Distracted PQ votes against party’s own cut to universities
PQ leader Pauline Marois speaks to supporters as she makes a campaign stop in Gatineau, Que., on Friday, Aug. 31, 2012. (Adrian Wyld / THE CANADIAN PRESS)
Published Tuesday, February 12, 2013 7:02PM EST
Last Updated Wednesday, February 13, 2013 8:07AM EST
MONTREAL—After two months on vacation, the Parti Quebecois seem to have gotten a tad rusty in the National Assembly.
There was some embarrassment on Tuesday for the Marois government when one of the PQ’s house leaders accidentally approved a motion critical of cuts made to university funding by his own government.
The opposition motion was tabled by the two higher education critics in the National Assembly just after question period on Tuesday.
While only symbolic, the motion called on the government to “renounce budget cuts imposed on universities […] which will only translate into larger budget deficits for universities.”
The university cuts were announced on Dec. 4 when Higher Education Minister Pierre Duchesne summoned Quebec’s university leaders to the capital. Demanding $124-million in cuts by April, the directive caught the province’s rectors and principals off-guard, many of whom were still reeling from a tuition increase cancelled only months earlier.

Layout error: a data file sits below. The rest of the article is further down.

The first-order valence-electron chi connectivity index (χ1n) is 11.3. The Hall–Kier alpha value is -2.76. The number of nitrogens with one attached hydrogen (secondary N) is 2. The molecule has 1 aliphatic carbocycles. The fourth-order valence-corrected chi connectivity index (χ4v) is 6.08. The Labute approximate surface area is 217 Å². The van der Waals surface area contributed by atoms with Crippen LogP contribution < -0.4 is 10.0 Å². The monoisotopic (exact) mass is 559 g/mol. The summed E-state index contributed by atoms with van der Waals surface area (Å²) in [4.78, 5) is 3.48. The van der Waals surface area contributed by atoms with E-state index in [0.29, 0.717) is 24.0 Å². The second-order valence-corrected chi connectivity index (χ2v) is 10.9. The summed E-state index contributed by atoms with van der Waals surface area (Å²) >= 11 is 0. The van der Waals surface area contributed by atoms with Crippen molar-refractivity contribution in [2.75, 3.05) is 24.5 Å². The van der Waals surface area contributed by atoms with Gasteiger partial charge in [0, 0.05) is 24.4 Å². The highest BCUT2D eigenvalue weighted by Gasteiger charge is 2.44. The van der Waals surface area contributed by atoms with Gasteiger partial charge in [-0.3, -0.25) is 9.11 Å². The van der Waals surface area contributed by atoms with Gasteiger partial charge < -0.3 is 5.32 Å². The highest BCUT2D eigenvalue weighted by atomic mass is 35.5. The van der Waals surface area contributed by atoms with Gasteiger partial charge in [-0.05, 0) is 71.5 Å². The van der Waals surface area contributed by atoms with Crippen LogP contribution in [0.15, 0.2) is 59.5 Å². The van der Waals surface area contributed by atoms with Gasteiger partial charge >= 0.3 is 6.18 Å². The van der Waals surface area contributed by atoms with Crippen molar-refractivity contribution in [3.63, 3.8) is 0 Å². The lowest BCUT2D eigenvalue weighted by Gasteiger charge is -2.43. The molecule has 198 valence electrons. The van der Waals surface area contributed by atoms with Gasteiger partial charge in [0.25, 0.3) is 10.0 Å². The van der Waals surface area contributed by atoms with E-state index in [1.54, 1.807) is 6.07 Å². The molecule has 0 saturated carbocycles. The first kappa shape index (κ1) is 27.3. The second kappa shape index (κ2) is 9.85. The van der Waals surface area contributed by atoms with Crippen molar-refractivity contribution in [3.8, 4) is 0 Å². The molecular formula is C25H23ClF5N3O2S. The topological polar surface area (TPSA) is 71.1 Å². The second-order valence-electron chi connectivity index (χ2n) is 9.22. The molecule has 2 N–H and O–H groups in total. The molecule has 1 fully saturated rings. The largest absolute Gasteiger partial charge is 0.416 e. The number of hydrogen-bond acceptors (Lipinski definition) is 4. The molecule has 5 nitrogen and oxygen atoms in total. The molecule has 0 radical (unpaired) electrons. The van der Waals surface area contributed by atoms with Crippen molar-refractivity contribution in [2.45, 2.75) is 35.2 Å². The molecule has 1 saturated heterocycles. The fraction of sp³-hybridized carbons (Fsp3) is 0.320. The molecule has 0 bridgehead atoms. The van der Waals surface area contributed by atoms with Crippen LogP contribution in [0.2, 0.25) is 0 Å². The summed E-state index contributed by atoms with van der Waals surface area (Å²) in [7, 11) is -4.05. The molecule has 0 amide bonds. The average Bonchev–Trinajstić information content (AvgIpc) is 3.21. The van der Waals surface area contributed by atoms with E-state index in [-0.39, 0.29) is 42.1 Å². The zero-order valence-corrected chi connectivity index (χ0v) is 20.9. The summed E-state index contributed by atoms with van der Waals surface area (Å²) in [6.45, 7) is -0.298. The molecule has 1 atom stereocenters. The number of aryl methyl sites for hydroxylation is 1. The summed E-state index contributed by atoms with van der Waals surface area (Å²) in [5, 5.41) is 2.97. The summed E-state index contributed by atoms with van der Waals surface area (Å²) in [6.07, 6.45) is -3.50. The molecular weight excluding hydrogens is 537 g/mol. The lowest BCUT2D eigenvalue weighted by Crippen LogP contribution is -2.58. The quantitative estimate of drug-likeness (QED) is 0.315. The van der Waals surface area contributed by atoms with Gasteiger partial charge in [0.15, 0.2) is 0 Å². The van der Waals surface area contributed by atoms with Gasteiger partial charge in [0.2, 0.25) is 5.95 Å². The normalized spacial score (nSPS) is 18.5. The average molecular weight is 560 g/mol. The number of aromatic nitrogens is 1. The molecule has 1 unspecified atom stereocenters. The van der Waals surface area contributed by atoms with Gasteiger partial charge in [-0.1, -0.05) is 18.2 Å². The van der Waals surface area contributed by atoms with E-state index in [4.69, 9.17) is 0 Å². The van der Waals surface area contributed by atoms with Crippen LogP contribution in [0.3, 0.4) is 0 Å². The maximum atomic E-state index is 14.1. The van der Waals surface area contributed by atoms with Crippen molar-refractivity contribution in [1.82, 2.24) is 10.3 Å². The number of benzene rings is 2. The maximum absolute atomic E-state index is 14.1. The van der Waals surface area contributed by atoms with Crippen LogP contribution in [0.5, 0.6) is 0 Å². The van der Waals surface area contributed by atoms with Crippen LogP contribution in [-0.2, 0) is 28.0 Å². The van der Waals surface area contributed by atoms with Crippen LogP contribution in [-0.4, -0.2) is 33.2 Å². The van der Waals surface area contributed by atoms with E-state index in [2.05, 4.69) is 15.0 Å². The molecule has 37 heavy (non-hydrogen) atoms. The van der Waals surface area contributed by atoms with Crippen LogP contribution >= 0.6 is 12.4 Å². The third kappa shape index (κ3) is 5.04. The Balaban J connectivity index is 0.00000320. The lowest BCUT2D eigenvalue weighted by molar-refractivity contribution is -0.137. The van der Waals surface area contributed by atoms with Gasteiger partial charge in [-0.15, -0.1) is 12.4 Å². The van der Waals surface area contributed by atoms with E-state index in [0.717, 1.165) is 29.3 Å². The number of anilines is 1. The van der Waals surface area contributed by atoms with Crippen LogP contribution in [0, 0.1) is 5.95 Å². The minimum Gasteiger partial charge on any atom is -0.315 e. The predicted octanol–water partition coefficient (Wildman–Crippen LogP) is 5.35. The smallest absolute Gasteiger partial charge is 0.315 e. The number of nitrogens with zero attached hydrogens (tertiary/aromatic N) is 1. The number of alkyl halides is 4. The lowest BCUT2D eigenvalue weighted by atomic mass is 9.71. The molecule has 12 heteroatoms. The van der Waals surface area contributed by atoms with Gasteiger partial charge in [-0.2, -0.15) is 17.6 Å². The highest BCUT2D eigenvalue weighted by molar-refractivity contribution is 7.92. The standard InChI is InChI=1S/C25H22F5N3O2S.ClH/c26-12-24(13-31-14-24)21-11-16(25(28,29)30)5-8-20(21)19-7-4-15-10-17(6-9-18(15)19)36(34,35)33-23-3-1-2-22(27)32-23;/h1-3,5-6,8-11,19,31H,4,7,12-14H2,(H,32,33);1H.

Due to the cuts, university leaders have warned of deficits and cuts to student services. At Concordia University, a slim budget surplus was transformed into one of the university’s largest ever deficits due to the 11th hour cuts.
Fearing ballooning deficits and reduced student services, the Liberals and Coalition Avenir Quebec rallied together to criticize Duchesne’s decision with Tuesday’s motion. When the CAQ’s Stéphane Le Bouyonnec and Liberal Gerry Sklavounos tabled the motion, the PQ’s distracted house leader approved it.
When deputy house leader Mathieu Traversy tried to reverse his earlier vote, cast for his entire party in favour of the motion, the minority government was unable to find any support amongst the opposition to erase its error.
Despite the embarrassment, university bean counters will still need to find $124-million to cut.